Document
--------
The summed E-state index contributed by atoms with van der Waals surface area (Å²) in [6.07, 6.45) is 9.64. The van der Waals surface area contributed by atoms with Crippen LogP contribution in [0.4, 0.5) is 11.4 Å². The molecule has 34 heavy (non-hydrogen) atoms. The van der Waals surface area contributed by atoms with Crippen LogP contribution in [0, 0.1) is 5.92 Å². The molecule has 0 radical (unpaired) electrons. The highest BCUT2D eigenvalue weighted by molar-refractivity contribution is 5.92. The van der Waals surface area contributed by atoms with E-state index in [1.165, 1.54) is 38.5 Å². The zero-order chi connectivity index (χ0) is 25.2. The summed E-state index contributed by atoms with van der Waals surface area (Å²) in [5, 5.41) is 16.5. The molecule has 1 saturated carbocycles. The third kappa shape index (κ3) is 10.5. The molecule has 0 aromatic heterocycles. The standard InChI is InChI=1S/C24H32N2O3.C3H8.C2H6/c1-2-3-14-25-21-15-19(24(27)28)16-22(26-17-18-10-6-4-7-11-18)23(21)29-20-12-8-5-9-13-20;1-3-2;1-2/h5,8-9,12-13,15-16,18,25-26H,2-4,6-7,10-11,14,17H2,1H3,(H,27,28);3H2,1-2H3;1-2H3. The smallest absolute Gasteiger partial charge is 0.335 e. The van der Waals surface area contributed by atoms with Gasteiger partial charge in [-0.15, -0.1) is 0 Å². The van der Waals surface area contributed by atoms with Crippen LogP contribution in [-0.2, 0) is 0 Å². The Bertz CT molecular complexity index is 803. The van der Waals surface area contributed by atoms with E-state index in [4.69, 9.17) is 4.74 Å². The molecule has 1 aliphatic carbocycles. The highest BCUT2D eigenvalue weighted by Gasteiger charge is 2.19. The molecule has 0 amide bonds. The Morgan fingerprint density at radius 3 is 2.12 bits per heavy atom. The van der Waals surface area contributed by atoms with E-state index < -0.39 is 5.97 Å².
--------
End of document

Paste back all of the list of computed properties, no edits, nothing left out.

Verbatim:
The summed E-state index contributed by atoms with van der Waals surface area (Å²) in [6.07, 6.45) is 9.64. The van der Waals surface area contributed by atoms with Crippen LogP contribution in [0.4, 0.5) is 11.4 Å². The molecule has 34 heavy (non-hydrogen) atoms. The van der Waals surface area contributed by atoms with Crippen LogP contribution in [0, 0.1) is 5.92 Å². The molecule has 0 radical (unpaired) electrons. The highest BCUT2D eigenvalue weighted by molar-refractivity contribution is 5.92. The van der Waals surface area contributed by atoms with E-state index in [1.165, 1.54) is 38.5 Å². The zero-order chi connectivity index (χ0) is 25.2. The summed E-state index contributed by atoms with van der Waals surface area (Å²) in [5, 5.41) is 16.5. The molecule has 1 saturated carbocycles. The third kappa shape index (κ3) is 10.5. The molecule has 0 aromatic heterocycles. The standard InChI is InChI=1S/C24H32N2O3.C3H8.C2H6/c1-2-3-14-25-21-15-19(24(27)28)16-22(26-17-18-10-6-4-7-11-18)23(21)29-20-12-8-5-9-13-20;1-3-2;1-2/h5,8-9,12-13,15-16,18,25-26H,2-4,6-7,10-11,14,17H2,1H3,(H,27,28);3H2,1-2H3;1-2H3. The smallest absolute Gasteiger partial charge is 0.335 e. The van der Waals surface area contributed by atoms with Gasteiger partial charge in [-0.15, -0.1) is 0 Å². The van der Waals surface area contributed by atoms with Crippen LogP contribution in [-0.2, 0) is 0 Å². The Bertz CT molecular complexity index is 803. The van der Waals surface area contributed by atoms with E-state index in [4.69, 9.17) is 4.74 Å². The molecule has 1 aliphatic carbocycles. The highest BCUT2D eigenvalue weighted by Gasteiger charge is 2.19. The molecule has 0 amide bonds. The Morgan fingerprint density at radius 3 is 2.12 bits per heavy atom. The van der Waals surface area contributed by atoms with E-state index < -0.39 is 5.97 Å².